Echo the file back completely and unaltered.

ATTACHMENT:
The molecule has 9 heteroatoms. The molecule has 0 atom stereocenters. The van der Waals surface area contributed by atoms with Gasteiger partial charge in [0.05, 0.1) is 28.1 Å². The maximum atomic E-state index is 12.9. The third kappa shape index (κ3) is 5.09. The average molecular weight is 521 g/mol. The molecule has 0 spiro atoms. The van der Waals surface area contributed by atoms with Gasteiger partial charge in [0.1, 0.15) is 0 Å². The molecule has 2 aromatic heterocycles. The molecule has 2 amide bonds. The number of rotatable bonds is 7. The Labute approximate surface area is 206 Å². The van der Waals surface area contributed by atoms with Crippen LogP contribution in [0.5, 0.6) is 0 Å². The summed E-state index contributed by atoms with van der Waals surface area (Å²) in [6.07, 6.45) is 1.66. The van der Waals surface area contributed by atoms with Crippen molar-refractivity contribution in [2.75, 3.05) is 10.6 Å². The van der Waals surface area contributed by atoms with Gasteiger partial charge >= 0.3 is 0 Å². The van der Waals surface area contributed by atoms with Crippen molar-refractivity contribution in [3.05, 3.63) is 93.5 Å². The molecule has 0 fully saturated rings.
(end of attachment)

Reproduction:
The molecule has 9 heteroatoms. The molecule has 0 atom stereocenters. The van der Waals surface area contributed by atoms with Gasteiger partial charge in [0.05, 0.1) is 28.1 Å². The maximum atomic E-state index is 12.9. The third kappa shape index (κ3) is 5.09. The average molecular weight is 521 g/mol. The molecule has 0 spiro atoms. The van der Waals surface area contributed by atoms with Gasteiger partial charge in [0.1, 0.15) is 0 Å². The molecule has 2 aromatic heterocycles. The molecule has 2 amide bonds. The number of rotatable bonds is 7. The Labute approximate surface area is 206 Å². The van der Waals surface area contributed by atoms with Crippen LogP contribution in [0.5, 0.6) is 0 Å². The summed E-state index contributed by atoms with van der Waals surface area (Å²) in [6.07, 6.45) is 1.66. The van der Waals surface area contributed by atoms with Crippen molar-refractivity contribution in [2.75, 3.05) is 10.6 Å². The van der Waals surface area contributed by atoms with Gasteiger partial charge >= 0.3 is 0 Å². The van der Waals surface area contributed by atoms with Crippen molar-refractivity contribution in [3.05, 3.63) is 93.5 Å². The molecule has 0 fully saturated rings.